February 4, 2022 | Sponsored News | Energy Facts Staff Writer | 2min


The wind is one of the planet’s renewable sources of power, but its inconsistency and almost whimsical nature make it almost unreliable. Unlike solar panels that don’t mind where the sun is coming from, wind turbines are actually dependent on where the wind blows. Fortunately, a pair of engineers may have figured out a way to harness the power of the wind, even chaotic ones, while living plenty of room to spare in cramped urban neighborhoods.

Wind turbines unsurprisingly conjure up images of large blades spinning to generate an alternative source of electricity to fossil fuel. These behemoths were initially at the literal mercy of the winds, useful only when it comes from a certain direction. More advanced turbines can now change which direction they’re facing, but that doesn’t account for times when winds blow in almost all directions or change every second.


Designers of O-WIND TURBINE

Two students from Lancaster University figured out a way to harness the full power of the wind without missing a bit, no matter which way the wind blows. Their first prototype was a wind rover inspired by the design of alveolar kites. It was a relative success, and the rover would roll forward in a single direction, regardless of which direction the wind was coming from. Of course, a turbine can’t be mobile, so they upgraded it to become an omnidirectional wind turbine or O-Wind for short.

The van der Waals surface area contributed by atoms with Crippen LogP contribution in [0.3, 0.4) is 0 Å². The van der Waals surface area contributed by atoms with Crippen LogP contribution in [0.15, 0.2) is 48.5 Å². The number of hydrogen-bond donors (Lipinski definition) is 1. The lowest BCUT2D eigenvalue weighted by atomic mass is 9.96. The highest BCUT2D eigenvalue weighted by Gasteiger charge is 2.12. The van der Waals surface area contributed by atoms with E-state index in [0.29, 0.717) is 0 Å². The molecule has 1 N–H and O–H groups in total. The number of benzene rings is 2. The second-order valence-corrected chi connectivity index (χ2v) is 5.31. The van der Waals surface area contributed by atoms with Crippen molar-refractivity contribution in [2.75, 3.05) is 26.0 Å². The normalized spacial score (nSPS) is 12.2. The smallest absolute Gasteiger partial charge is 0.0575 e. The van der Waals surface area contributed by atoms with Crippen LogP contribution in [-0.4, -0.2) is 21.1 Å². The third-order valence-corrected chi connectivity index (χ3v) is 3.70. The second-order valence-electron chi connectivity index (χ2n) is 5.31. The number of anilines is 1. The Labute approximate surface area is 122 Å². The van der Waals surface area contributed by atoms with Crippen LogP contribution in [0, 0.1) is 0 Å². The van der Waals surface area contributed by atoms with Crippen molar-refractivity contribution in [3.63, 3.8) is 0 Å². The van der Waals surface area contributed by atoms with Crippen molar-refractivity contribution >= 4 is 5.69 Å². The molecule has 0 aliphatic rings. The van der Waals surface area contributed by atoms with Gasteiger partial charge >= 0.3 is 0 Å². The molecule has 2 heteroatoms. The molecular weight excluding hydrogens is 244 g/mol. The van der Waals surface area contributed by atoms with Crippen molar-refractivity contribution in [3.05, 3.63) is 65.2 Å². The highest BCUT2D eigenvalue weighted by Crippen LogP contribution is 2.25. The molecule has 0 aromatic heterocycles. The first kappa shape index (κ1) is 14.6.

o-wind-turbine designers

The O-Wind is more spherical in shape, actually more like a polyhedron than a ball. It has vents facing in different directions to accept wind coming from different directions. However, thanks to the unique shape and design of those vents, the turbine still spins on just a single axis, similar to a conventional turbine. That, in turn, means that it can be used just like a typical wind turbine to generate electricity.

The designers made the O-Wind for use in urban settings where conventional turbines are too large and too complicated for such cramped spaces. Rather than spinning in the direction of the wind, rotating on a single axis makes the design simpler and requires less maintenance in the long run. In addition, the omnidirectional wind turbine’s compact and almost spherical form means that even apartment dwellers can have one outside their window, generating green power even on the most chaotic of windy days.